As the carriage 34 travels forward, it is carried past the detents 124 which move inwardly past the sides of the carriage 34. The carriage is now held in a forward position past the detents preventing any backward or rearward travel of the carriage 34. As the driving pin 68 is removed from the leaf/pin aperture 64, the carriage is held in place by the detents 124 preventing its travel with the driving pin 68. Once the driving pin 68 is fully withdrawn from the leaf/pin aperture 64, the pressure or force applied by the tapering tabs 172 upon the downwardly-projecting tabs 104, 106 overcomes the left and right portions 50, 52 of the carriage 34, forcing them to disengage as they separate upon the rail 130. The carriage 34 thusly disengages the pierced earring stud 40 in a rapid fashion upon the withdrawal of the driving pin 68.
As the pierced earring nut is only loosely held by the slots 138, 140, and 152, downward motion of the stud gun 32 with the chassis 34 serves to entirely disengage the now-pierced ear from the stud gun and ear piercing apparatus (FIG. 13). The chassis 36 with its stud and nut or clasp retaining portions is designed for single use and is not easily adapted for stud and nut insertion thereby helping to ensure single use of the cartridge 30 for sanitary and health reasons. The ear is now pierced and may be antiseptically swabbed or otherwise treated in order to improve the disposition of the healing process. The cover 38 may now be brought to again frictionally fit over the chassis 36 and carriage 34, the carriage 34 now being held in a forward position by the detents 124. The small side tabs/side runners 182 present on the inside of cover 38 may now engage the carriage channels 94, 96 as the cover 38 generally presses the left and right carriage sides 50, 52 back into a more interlocked position. The driving pin is pulled back to its cocked position to remove it from the vicinity of the rear of the chassis 36. The chassis 36 has an open rear portion 160 generally only obstructed by the rear support 162. By grasping the cover 38 firmly and pressing the chassis 36 and carriage 34, the spent universal cartridge 30 may be removed from the cartridge-engaging portion 190 of the stud gun 32 as the forward alignment projection 150 is removed from the stud gun cartridge alignment slot 192. The stud gun 32 is now available to receive a second cartridge to perform an additional piercing procedure on the same individual or another. Throughout the ear-piercing procedure, contamination of the otherwise sterile pierced ear earring is avoided, enhancing the healing process and precluding risks of infection.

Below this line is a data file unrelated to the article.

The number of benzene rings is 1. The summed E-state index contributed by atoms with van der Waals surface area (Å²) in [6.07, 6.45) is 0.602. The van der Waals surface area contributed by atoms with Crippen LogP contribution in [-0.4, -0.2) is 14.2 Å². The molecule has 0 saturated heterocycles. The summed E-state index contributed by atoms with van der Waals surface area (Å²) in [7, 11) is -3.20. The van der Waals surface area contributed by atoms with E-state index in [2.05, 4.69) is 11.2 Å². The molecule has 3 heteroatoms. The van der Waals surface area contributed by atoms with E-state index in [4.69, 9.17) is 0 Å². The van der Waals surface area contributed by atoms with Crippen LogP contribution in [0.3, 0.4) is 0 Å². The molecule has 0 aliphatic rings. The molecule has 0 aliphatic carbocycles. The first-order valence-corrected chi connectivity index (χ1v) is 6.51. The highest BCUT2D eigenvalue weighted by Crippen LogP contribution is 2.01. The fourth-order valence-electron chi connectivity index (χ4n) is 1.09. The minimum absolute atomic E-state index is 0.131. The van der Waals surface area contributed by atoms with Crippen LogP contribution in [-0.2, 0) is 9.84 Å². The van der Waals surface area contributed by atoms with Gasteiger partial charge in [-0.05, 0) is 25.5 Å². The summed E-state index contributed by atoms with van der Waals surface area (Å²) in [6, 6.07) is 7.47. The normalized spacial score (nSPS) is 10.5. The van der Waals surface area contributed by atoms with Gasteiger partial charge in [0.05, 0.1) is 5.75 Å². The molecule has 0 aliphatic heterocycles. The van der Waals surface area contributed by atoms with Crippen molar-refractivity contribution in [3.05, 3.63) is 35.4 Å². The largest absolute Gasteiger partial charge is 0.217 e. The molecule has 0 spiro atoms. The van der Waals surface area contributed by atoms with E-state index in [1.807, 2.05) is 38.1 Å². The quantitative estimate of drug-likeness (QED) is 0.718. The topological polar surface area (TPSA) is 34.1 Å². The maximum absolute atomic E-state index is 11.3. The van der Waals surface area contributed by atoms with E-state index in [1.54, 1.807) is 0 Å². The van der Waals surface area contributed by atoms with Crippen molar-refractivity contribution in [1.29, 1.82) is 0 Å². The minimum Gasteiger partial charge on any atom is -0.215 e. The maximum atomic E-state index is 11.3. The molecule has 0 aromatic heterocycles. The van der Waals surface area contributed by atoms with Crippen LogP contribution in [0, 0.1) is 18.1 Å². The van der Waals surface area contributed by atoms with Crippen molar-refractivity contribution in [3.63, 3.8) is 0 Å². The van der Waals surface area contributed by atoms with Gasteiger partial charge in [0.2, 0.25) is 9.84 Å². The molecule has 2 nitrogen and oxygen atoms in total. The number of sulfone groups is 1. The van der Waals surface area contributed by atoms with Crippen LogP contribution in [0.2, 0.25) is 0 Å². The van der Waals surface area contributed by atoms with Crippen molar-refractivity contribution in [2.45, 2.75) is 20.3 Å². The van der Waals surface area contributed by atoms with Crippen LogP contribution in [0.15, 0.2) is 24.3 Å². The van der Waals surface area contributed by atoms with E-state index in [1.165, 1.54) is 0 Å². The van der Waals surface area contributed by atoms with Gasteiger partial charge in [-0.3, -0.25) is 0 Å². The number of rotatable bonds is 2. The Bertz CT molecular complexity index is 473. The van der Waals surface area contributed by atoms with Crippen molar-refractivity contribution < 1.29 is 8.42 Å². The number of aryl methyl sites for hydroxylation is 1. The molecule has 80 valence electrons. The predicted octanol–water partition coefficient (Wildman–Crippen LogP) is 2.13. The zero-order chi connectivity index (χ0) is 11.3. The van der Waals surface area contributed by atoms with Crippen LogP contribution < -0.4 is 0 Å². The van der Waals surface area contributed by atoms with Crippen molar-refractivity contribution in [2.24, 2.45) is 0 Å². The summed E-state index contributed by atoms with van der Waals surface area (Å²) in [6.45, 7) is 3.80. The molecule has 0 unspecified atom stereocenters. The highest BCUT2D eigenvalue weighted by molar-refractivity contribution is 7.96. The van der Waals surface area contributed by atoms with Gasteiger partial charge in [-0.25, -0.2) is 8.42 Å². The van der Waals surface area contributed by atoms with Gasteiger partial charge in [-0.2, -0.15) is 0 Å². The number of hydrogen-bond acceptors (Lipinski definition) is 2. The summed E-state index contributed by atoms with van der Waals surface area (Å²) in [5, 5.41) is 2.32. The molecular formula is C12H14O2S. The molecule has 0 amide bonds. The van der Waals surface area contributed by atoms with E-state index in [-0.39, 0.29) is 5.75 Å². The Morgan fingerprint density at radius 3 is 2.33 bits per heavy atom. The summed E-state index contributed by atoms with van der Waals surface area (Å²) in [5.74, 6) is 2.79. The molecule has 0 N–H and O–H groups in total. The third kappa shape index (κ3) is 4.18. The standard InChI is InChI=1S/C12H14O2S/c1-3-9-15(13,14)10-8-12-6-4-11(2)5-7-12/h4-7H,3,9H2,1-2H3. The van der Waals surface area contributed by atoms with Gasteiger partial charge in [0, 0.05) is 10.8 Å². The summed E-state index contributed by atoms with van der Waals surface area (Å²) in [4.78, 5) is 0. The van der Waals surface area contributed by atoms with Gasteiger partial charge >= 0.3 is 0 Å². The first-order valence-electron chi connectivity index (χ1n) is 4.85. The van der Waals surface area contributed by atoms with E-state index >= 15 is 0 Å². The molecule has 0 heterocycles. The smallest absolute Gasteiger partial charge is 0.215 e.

As shown on FIGS. 14-17, the universal nature of the universal cartridge 30 of the present invention allows it to be used by a stud gun taking a variety of shapes and forms.
While the present invention has been described with regards to particular embodiments, it is recognized that additional variations of the present invention may be devised without departing from the inventive concept thereof.
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|U.S. Classification||606/188, D24/146, 606/184, 606/182, 606/167, 606/185|
|Sep 18, 2002||FPAY||Fee payment|
Year of fee payment: 4